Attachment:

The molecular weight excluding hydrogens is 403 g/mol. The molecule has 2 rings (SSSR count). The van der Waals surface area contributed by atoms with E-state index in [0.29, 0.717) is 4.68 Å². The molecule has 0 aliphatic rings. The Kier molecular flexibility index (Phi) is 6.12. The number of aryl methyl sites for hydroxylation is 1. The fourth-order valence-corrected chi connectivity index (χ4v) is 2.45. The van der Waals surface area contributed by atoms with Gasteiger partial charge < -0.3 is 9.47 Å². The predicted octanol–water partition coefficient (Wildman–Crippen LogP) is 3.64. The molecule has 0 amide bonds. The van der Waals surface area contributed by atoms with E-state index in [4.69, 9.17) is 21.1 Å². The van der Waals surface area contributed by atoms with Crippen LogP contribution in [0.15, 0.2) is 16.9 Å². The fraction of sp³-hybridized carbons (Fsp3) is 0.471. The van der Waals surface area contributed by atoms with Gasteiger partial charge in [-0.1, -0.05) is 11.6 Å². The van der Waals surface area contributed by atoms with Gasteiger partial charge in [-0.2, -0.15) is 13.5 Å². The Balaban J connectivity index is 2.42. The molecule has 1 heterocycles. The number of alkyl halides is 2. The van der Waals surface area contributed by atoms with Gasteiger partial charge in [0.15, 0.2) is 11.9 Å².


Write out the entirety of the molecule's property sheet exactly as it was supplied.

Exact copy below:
The molecular weight excluding hydrogens is 403 g/mol. The molecule has 2 rings (SSSR count). The van der Waals surface area contributed by atoms with E-state index in [0.29, 0.717) is 4.68 Å². The molecule has 0 aliphatic rings. The Kier molecular flexibility index (Phi) is 6.12. The number of aryl methyl sites for hydroxylation is 1. The fourth-order valence-corrected chi connectivity index (χ4v) is 2.45. The van der Waals surface area contributed by atoms with Gasteiger partial charge < -0.3 is 9.47 Å². The predicted octanol–water partition coefficient (Wildman–Crippen LogP) is 3.64. The molecule has 0 amide bonds. The van der Waals surface area contributed by atoms with E-state index in [4.69, 9.17) is 21.1 Å². The van der Waals surface area contributed by atoms with Crippen LogP contribution in [0.15, 0.2) is 16.9 Å². The fraction of sp³-hybridized carbons (Fsp3) is 0.471. The van der Waals surface area contributed by atoms with Gasteiger partial charge in [-0.1, -0.05) is 11.6 Å². The van der Waals surface area contributed by atoms with Gasteiger partial charge in [-0.2, -0.15) is 13.5 Å². The Balaban J connectivity index is 2.42. The molecule has 1 heterocycles. The number of alkyl halides is 2. The van der Waals surface area contributed by atoms with Gasteiger partial charge in [0.15, 0.2) is 11.9 Å².